Updated: Jul 25
750g Pork belly
10 dried red chillis
1 tbsp szechuan peppercorns
4 cloves of garlic
1/2 bunch spring onion
100ml of light soy
50ml shaoxing rice wine
1 and a half tbsp dark soy
4 tbsp sugar
2 tbsp honey
1 tbsp sesame oil
250ml cup water
1 Granny Smith apple
1. First up slice the belly pork into 1cm thick strips then cut into bite sized pieces and set aside. Then in a large frying pan or wok lightly toast the chillis, sliced ginger, Szechuan peppercorns, garlic and spring onions. When the spices become fragrant remove and set aside.
2. Next turn up the heat and in the same pan we want to dry fry the pork with no oil until nicely caramelised. When the pork has colour on both sides add 4 tbsp of sugar and add all of the toasted spices back to the pan then lightly stir fry for around 2 minutes.
3. Now for the sauce, peel and grate 1 whole apple and add to the pork then add 50ml of shoaxing wine. Reduce the wine until half of the wine has evaporated, next add the soy, dark soy, honey and sesame oil, let the liquid come up to a boil then add 250ml of water. Bring back up to a boil then turn down the heat to a simmer, cover with a lid and cook for 2 hours. If the sauce reduces to much you can always top up with a little more water.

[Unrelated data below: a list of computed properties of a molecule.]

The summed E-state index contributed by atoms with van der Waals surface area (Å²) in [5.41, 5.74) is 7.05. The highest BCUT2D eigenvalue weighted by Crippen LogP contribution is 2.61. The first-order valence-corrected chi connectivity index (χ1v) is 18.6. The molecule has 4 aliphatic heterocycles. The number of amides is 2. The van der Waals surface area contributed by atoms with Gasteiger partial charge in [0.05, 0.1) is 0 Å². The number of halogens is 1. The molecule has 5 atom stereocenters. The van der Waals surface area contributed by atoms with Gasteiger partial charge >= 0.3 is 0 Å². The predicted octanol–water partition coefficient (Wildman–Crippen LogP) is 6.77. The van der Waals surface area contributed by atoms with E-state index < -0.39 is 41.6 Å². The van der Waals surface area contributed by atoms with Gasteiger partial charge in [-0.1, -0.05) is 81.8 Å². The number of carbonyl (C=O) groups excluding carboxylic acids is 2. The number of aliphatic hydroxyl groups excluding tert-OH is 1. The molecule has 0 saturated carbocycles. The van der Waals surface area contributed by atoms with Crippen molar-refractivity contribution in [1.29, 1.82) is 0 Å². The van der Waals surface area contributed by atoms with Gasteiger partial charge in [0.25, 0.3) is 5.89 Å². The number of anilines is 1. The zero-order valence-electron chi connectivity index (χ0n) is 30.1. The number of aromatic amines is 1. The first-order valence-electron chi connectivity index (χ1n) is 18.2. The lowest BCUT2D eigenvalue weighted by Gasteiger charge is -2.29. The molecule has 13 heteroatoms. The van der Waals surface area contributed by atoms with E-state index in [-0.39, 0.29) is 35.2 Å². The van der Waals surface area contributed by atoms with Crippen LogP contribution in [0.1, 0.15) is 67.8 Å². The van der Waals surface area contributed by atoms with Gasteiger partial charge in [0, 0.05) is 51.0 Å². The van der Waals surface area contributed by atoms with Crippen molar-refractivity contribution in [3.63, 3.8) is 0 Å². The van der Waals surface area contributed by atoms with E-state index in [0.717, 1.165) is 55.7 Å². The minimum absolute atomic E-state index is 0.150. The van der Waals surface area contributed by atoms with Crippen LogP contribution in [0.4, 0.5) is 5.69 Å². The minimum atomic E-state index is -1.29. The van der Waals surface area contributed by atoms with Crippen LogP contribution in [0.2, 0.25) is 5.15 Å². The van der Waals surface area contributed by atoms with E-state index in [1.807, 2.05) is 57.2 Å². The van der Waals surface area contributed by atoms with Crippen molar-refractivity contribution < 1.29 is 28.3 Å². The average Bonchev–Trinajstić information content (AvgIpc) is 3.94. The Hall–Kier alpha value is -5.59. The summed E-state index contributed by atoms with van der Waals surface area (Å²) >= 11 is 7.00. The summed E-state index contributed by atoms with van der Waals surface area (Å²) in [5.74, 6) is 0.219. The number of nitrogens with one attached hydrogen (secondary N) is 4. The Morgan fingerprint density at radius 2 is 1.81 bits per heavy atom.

4. When the pork has nearly finished braising you can prepare 4 eggs by soft boiling them (around 6 mins) when cooked peel and add whole eggs to the pork and allow them to be coved in the reduced sauce. Next chop the chives and check to see if the pork needs any seasoning of salt and white pepper.
5. Now we can serve, the consistency of the sauce should be able to easily coat the back of a spoon if not reduce the sauce further and the pork should have become reddish in colour. Eat with fresh boiled rice and finish with chopped chives on the top.
Hope you enjoy this classic dish.
Instead of adding an apple you could try pear instead or even replace the fruit and shoaxing wine for a quarter of a bottle of fruity red wine. You can also make this dish as spicy as you want so the amount of chillis you add is entirely up to you however dried chillis have a much better aroma than fresh ones. You also want to ensure the pork belly you get for the dish has an equal fat to meat ratio.